The easiest, most maintenance free element of winter garden interest has to be the hardscape, the non living bits and pieces that never change. You set them there, they sit there, as my English teacher grandmother used to say. In colder climates, they will need to be frost proof. Statuary and art, home made or store bought, sometimes gifts from friends and family give depth of meaning and stir fond memories of travels and cherished folks. Placement is important, but don’t fret too much about something referred to as “good taste”. If you like it, that is all that matters. If your eye prefers to be bombarded with stuff, so be it, it is your garden, after all. Let not the opinions of others color your creativity! Besides, most things can be moved or changed later on, if you evolve to a more minimalist attitude, as I have. Don’t laugh, now, it’s not polite, as my grandmother would say. Added: The whole story about the Bongo Congo family can be read by clicking here-A Little Whimsy In The Garden.
Reinforced concrete or high temperature fired glazed pottery can also remain in place all through the year in our zone 7a garden. Containers needn’t have plantings to be attractive eye catchers, but the effort has been made to have some evergreen type things in the ones seen from inside the house. Hypertufa troughs withstand wintry blasts well and mosses have planted themselves for some welcome green velvet during cold months. Even as some of the permanent plantings go dormant, the moss comes to the forefront in fact, on our north facing slope.
Metal is a good material for artistic sculptures or rusty old garden implements, even found objets d’art. Old barrel rings, automobile brake shoes, old wire cylinders protecting a tiny fig tree with an insulating blanket of leaves are interesting and good conversation starters. They add character and age to a brand new garden. A few well placed plantings, or simply gravel and some rocks complete the tableau.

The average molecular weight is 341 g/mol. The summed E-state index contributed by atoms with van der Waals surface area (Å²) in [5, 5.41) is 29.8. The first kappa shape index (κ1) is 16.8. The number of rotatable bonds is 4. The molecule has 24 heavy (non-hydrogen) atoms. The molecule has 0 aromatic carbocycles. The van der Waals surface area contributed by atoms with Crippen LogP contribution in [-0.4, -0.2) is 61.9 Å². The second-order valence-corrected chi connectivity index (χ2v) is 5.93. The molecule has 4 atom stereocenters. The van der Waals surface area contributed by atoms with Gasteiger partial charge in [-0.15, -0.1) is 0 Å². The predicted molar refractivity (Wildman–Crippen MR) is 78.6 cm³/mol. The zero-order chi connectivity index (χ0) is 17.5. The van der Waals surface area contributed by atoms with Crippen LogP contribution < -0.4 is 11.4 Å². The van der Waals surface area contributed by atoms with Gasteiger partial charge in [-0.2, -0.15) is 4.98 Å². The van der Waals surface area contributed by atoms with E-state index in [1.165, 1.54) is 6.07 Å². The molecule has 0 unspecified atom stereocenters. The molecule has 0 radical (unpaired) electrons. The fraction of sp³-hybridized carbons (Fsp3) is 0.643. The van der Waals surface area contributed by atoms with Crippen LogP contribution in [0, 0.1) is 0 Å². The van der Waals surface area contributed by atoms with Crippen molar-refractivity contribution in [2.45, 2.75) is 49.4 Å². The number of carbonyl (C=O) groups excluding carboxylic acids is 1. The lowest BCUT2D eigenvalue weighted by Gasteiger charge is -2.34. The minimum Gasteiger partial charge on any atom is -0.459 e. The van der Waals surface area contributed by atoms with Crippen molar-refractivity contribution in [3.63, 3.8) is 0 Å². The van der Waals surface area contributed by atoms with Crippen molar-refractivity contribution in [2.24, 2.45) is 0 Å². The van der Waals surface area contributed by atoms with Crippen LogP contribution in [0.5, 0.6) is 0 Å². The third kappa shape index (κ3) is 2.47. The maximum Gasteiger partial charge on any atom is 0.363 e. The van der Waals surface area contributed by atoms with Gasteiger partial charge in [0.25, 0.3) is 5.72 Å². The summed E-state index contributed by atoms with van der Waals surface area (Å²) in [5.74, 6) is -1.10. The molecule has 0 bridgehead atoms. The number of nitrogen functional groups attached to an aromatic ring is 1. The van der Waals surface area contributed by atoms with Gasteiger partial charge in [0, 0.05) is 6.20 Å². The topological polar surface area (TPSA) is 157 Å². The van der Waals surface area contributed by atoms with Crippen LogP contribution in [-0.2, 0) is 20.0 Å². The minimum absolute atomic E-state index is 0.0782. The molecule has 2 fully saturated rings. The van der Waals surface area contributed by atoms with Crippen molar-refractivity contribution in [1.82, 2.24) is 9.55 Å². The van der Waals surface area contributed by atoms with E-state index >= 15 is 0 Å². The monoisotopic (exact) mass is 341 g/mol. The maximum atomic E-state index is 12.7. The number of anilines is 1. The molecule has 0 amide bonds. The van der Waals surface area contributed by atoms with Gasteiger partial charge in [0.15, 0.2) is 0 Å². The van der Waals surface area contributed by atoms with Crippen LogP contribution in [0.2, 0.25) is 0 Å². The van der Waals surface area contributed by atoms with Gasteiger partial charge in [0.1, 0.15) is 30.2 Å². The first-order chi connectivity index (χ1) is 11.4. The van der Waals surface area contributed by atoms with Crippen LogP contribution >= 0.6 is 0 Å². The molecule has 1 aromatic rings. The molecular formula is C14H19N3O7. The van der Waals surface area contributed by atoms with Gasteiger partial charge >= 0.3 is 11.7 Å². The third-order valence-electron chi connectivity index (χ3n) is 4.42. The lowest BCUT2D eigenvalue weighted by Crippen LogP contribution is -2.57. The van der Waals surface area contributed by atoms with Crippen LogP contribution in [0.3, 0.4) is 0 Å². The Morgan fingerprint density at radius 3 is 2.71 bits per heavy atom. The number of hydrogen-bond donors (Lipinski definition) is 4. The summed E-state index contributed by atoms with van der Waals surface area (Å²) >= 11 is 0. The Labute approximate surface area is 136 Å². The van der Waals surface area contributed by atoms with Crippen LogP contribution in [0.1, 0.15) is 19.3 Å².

Pathways and walls, stepping stones and fences are central to the look and feel of a garden space, no matter the size. Besides offering safe and dry transport, the lines of straight or curvy carry the eye to the far reaches of the garden, sometimes hiding what lies just behind that shrub.
There is one piece of real art in the Fairegarden, a birthday gift from The Financier. It was a surprise while we were living in Texas for my fiftieth birthday. The story of its providence has been lifted from one of our very first blog posts:
One of the nicest and bestest birthday gifts from my better half was this iron pineapple sculpture purchased during our three year stay in Texas, in a suburb half an hour north of Houston. The garden purchasing choices in that area were a shopaholic’s nirvana. Exquisite plants, pots and potions were readily available from multiple sites, each more fun than the next. Expeditions into Houston were frequent although the driving side of those trips were stomach churning, not for the faint of braking ability. At a favorite haunt in town, while on another pleasant foray of plants and lunch, my dear friend Ulana and I went to a native plant shop, Another Place In Time. Right at the entryway was this outrageous black metal pineapple covered in purple velvet species petunias. Jokingly the remark was made that this would be the perfect birthday present, then peering at the price tag, oops, no way, too expensive, never mind. The birthday arrived, we had a friend (Ralph, who hosted Gail and me during our England trip) staying with us who was video taping the garden to show his wife back home and I was giving the official tour. A wonderful stone planter was on the patio, one that had been admired while on a look see trip onto town with MBH (now known as The Financier). Gushing happily with gratitude for the lovely container on camera, the tour continued. We covered the perimeter of the small garden, and entered the jungle in the middle, the grotto it was called. Standing proudly was the pineapple, blending beautifully with the white azaleas, R. Mrs G. G. Gerbing. Tears were flowing, totally surprised, caught on tape, a moment of extreme happiness! Ulana, you are a jewel. This is a large awkward piece and the welds could not hold during the move from Tx to Tn, it is held together with rebar driven into the ground , but this bit of black in the garden is prized above all others.
Click here-Color In The Garden-Part Three to see the entire post and the photo featuring the pineapple sculpture.
This is the final post in the series How To Have Winter Interest. As the solstice comes and goes bringing longer days and warmer sun angles, ever so slowly, let us enjoy our gardens as changes abound. Various plantings can help us get through these cold times. Colorful ground covers and grasses, evergreen trees and shrubs and the ever important hardscape all offer something to gaze upon while we wait…
Links for the rest of the How To Have Winter Interest series of posts are listed below. They can also be accessed by clicking on the How To Category of the sidebar.
How To Have Winter Interest With Non Green Evergreens
How To Have Winter Interest -Garden Grasses
How To Have Winter Interest-Seeing Green
How To Have Winter Interest-Shrubs Small And Large
How To Have Winter Interest-The Big Guys
For other posts written by Fairegarden, look for How To on the sidebar page listing or click here.